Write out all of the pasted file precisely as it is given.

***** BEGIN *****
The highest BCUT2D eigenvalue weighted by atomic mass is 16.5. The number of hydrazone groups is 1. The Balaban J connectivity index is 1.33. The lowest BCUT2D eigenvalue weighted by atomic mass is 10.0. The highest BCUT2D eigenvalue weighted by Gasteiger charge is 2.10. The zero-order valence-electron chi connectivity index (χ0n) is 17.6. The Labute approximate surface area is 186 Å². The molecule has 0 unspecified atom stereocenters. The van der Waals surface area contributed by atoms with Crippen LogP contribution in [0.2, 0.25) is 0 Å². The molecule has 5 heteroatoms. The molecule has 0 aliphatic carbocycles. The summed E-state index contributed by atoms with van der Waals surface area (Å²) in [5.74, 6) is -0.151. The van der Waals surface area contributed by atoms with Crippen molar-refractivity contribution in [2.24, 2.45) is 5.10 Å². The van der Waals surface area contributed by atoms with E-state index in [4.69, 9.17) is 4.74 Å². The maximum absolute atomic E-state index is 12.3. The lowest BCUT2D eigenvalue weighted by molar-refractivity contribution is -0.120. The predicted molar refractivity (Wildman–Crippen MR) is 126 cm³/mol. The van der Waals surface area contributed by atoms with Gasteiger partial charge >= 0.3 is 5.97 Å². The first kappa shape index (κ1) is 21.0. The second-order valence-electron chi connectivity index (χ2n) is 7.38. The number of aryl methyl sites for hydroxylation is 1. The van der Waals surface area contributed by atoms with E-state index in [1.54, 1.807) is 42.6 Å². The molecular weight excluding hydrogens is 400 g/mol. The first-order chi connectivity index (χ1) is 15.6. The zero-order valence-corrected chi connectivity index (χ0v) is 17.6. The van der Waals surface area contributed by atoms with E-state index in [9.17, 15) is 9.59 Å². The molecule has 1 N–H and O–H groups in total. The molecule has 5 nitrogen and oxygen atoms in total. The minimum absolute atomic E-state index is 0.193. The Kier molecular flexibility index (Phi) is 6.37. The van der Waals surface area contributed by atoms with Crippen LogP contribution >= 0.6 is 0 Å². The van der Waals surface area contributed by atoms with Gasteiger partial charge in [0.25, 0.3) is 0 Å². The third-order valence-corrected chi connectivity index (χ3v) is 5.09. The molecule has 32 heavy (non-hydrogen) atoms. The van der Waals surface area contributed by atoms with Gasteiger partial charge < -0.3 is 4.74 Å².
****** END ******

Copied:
The highest BCUT2D eigenvalue weighted by atomic mass is 16.5. The number of hydrazone groups is 1. The Balaban J connectivity index is 1.33. The lowest BCUT2D eigenvalue weighted by atomic mass is 10.0. The highest BCUT2D eigenvalue weighted by Gasteiger charge is 2.10. The zero-order valence-electron chi connectivity index (χ0n) is 17.6. The Labute approximate surface area is 186 Å². The molecule has 0 unspecified atom stereocenters. The van der Waals surface area contributed by atoms with Crippen LogP contribution in [0.2, 0.25) is 0 Å². The molecule has 5 heteroatoms. The molecule has 0 aliphatic carbocycles. The summed E-state index contributed by atoms with van der Waals surface area (Å²) in [5.74, 6) is -0.151. The van der Waals surface area contributed by atoms with Crippen molar-refractivity contribution in [2.24, 2.45) is 5.10 Å². The van der Waals surface area contributed by atoms with E-state index in [4.69, 9.17) is 4.74 Å². The maximum absolute atomic E-state index is 12.3. The lowest BCUT2D eigenvalue weighted by molar-refractivity contribution is -0.120. The predicted molar refractivity (Wildman–Crippen MR) is 126 cm³/mol. The van der Waals surface area contributed by atoms with Gasteiger partial charge >= 0.3 is 5.97 Å². The first kappa shape index (κ1) is 21.0. The second-order valence-electron chi connectivity index (χ2n) is 7.38. The number of aryl methyl sites for hydroxylation is 1. The van der Waals surface area contributed by atoms with E-state index in [1.54, 1.807) is 42.6 Å². The molecular weight excluding hydrogens is 400 g/mol. The first-order chi connectivity index (χ1) is 15.6. The zero-order valence-corrected chi connectivity index (χ0v) is 17.6. The van der Waals surface area contributed by atoms with E-state index in [9.17, 15) is 9.59 Å². The molecule has 1 N–H and O–H groups in total. The molecule has 5 nitrogen and oxygen atoms in total. The minimum absolute atomic E-state index is 0.193. The Kier molecular flexibility index (Phi) is 6.37. The van der Waals surface area contributed by atoms with Crippen LogP contribution >= 0.6 is 0 Å². The van der Waals surface area contributed by atoms with Gasteiger partial charge in [0.25, 0.3) is 0 Å². The third-order valence-corrected chi connectivity index (χ3v) is 5.09. The molecule has 32 heavy (non-hydrogen) atoms. The van der Waals surface area contributed by atoms with Gasteiger partial charge < -0.3 is 4.74 Å².